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over the winter, all 30 ballparks, including here at yankee stadium, added additional protective screening for fans at the urging of major league baseball. this, after a rash of injuries to fans by foul balls and broken bats. by one estimate, more than 1,700 injuries occur from batted balls every year. red sox fan stephanie wapenski was struck at boston's fenway park last year. >> the fact that i got hit between the eyes kind of reflects i couldn't have been looking more flushly at what was going on. >> reporter: tonight, that gap in the protective screen in tampa that the ball slipped through has been closed off with more netting. ron claiborne, abc news, new york. >> we thank ron for that story. up next, as we continue, new details tonight on the rider involved in that death-defying circus act, ending in disaster. and, an emotional royal throw had back, when william and kate walk in the footsteps of princess diana at a wonderle of
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picture with us, saying the performer even brushed his own teeth today. and seat belts fasten for this. a south dakota said that's what saved his life. the dash cam not missing a moment. his vehicle veering sharply right to avoid another driver and then out of control, flipping over and over. the driver, unbelievably, up and walking around today. now, to a throwback to yester year for britain's royal couple. william and kate wrapping up their tour of india with a trip to the taj mahal. sparking memories of princess their moment here sparking memories of william's mother's visit. dial yan that here, same exact place, two dozen years ago. and when we come back, looking at autism in a whole new way, thanks to the wise words of a 9-year-old with a superpower. stay with us.
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power and one fourth grader sure knows how to use them. she's changing minds and hearts about autism. here's abc's john donvan. >> reporter: for most kids, it takes courage to say "i'm different." so, kudos to this fourth grader, for the things she said the other day at a school assembly in three words. >> i have autism. >> reporter: "i have autism." a fact about herself that 9-year-old keira meikus has decided to share. five years after her mom and dad were first told the diagnosis. "i am like you," she said. "but i am also different." >> i sometimes flap my hands when i get excited or overwhelmed. i don't always make eye contact when i should. and i don't always know when someone is being serious or joking. >> reporter: publicizing a condition that, under today's quite expansive definition of autism, includes girls like her, but that also includes individuals who will never speak at all, children and adults.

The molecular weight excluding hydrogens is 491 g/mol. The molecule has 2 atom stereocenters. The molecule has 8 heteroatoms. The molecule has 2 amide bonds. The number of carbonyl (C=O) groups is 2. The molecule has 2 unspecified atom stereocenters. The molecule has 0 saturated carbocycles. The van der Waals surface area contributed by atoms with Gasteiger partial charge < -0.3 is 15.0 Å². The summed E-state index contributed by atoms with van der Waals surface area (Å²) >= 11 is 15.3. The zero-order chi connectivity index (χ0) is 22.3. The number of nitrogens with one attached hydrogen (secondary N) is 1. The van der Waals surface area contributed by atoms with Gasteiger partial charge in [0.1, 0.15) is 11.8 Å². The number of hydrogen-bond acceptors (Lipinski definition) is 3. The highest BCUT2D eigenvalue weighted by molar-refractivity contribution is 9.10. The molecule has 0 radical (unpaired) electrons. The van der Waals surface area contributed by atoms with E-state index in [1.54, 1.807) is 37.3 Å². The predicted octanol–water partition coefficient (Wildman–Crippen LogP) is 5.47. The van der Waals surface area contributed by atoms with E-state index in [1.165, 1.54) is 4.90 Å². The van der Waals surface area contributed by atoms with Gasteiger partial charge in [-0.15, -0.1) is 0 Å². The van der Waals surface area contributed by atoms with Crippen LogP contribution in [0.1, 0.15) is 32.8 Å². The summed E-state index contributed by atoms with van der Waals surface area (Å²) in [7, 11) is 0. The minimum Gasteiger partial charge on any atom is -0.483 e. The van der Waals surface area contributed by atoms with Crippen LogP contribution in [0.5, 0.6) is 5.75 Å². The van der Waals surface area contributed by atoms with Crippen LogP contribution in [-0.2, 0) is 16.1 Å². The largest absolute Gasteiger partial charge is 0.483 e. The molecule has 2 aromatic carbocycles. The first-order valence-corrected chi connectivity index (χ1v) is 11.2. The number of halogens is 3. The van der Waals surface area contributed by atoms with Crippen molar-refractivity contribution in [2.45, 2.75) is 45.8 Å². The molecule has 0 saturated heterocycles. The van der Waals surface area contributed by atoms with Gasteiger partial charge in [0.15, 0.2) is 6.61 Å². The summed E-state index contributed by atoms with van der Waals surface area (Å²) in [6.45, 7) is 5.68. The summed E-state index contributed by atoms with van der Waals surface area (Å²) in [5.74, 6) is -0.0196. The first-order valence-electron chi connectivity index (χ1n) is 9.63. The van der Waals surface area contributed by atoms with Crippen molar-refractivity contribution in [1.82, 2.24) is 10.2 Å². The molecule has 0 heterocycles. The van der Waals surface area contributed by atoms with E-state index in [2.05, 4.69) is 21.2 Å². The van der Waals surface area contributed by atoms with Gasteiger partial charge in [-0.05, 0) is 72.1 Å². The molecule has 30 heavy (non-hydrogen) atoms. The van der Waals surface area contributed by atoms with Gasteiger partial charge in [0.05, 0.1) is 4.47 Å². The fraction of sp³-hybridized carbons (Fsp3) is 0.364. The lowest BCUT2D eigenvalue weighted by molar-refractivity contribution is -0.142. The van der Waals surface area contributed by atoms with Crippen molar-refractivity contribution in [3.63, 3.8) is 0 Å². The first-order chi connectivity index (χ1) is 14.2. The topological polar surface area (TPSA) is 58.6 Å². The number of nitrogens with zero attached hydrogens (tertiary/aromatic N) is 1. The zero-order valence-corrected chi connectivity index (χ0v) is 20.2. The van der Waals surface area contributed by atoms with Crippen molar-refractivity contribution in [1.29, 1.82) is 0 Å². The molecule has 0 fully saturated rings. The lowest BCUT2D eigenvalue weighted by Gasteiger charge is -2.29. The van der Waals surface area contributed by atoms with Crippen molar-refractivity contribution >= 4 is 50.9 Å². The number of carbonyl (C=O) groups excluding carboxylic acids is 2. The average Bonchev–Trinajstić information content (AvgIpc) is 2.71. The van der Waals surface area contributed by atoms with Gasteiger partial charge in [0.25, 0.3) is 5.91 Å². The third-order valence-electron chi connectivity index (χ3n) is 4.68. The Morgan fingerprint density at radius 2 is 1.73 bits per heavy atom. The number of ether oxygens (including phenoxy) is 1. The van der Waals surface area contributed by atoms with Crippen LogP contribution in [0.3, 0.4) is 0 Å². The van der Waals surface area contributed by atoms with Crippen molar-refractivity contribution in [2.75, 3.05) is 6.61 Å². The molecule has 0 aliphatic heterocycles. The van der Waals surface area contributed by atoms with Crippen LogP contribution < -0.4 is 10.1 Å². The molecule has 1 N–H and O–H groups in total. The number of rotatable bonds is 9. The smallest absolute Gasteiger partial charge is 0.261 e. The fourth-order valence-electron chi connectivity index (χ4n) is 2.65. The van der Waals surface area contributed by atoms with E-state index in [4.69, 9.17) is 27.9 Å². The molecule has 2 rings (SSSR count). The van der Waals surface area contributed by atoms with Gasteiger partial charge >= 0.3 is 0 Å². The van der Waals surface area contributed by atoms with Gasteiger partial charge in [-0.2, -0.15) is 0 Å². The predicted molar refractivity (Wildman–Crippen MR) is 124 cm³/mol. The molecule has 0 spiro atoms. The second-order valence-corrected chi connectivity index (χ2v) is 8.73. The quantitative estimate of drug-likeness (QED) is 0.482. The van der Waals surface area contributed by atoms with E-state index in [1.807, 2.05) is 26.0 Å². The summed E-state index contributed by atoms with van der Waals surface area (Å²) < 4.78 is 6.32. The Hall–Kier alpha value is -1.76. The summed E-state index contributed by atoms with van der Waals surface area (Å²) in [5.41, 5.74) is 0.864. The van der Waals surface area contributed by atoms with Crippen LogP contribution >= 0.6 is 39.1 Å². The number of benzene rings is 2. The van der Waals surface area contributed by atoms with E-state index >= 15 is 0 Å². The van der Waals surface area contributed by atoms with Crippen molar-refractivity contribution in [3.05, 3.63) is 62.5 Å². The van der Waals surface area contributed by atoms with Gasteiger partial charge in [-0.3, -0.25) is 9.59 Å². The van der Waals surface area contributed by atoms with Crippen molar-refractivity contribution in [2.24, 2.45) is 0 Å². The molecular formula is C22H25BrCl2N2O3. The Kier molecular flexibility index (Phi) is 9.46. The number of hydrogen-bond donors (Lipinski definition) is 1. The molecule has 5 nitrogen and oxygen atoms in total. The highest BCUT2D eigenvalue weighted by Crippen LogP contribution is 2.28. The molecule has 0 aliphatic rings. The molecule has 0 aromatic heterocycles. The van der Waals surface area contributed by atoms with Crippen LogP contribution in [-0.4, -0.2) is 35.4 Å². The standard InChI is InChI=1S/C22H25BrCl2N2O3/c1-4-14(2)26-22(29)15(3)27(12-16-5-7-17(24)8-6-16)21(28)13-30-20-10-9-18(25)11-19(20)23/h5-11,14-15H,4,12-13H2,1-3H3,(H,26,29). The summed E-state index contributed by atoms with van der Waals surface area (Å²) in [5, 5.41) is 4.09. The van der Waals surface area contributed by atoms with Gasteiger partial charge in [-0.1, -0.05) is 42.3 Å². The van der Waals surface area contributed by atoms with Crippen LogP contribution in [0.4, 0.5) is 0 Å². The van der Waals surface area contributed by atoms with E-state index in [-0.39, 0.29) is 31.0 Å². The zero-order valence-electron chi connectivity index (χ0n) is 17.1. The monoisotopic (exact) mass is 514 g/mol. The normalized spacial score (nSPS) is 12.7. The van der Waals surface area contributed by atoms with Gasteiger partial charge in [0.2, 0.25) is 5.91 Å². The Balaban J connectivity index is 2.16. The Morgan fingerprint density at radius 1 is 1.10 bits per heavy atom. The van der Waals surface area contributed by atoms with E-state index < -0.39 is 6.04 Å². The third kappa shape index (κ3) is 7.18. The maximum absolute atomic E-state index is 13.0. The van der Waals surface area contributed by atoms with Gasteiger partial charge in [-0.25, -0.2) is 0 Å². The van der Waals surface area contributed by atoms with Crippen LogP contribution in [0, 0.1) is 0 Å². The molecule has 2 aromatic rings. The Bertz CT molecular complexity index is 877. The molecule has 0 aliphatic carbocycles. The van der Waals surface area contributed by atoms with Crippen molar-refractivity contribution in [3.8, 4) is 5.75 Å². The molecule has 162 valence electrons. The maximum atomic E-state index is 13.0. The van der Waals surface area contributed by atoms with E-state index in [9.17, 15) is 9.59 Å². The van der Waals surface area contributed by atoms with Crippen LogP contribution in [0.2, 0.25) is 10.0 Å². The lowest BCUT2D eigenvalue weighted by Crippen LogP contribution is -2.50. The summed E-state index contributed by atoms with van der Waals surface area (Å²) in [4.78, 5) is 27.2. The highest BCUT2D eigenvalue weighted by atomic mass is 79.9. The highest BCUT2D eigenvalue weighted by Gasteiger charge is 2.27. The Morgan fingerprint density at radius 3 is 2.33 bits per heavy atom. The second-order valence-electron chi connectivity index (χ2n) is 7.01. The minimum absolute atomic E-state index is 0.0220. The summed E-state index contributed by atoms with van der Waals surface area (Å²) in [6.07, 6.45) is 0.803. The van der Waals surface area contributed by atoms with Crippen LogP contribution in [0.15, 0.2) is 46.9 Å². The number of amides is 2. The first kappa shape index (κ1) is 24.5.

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>> people with autism have brains that work so hard and see a process so much that they cannot even walk or talk. >> reporter: but here's what she said she wants, for all of them, and for herself, too. to be accepted and to belong. >> to be able to share that with her friends, and be learning with her friends as she goes along, i think is incredible for all of them. >> reporter: keira calls autism her superpower. this much is for sure -- she is super strong. and we won't be surprised someday to see her soar. >> that was great. >> reporter: john donvan, abc news. >> we want to thank keira for sharing her very brave story for us. we also want to thank you for watching. "gma" and "this week" in the morning. i'll see you right back here tomorrow night. i'm tom llamas. have a great evening. good night.
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up next at 6:00, a chase rooftop to rooftop in san francisco, ended with a four story fall into a car. >> the warriors' blowout win came with a cost as steph curry is forced to sit out most of the game. >> we saw clear blue skies across the bay area. abc7~news at 6:00 starts now. that breaking news is out of san francisco. right now search crews are looking for two people last seen in the water off ocean beach. thank you for joining us, i'm eric thomas. let's go to sergio quintana who is live with the breaking details. >> reporter: this is a search that has been going on for a little bit more than an hour or so. we have been keeping a close eye on the command center. it's encircled in crime scene tape because there's a whole
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bunch of agencies there coordinating amongst each other. the fire department, the police department, and the national park police, and also the coast guard. let's go ahead and take you out to where they're searching on the surf there at ocean beach. there are multiple ships and motorcraft from the agencies. earlier when we got on scene, we did spot three young men, about 17 years old or so, those three men were in a group of five people who were here at the ocean -- at the beach. they got swept into the water. those three young men were able to get out on their own. unfortunately, there are still two young men that are still in the water. i talked very briefly with the woman who saw as firefighters arrived, to help those three men. report. >> i did not see them but i did see them walking up when they came up here with the fire department personnel. knew they were part of the group.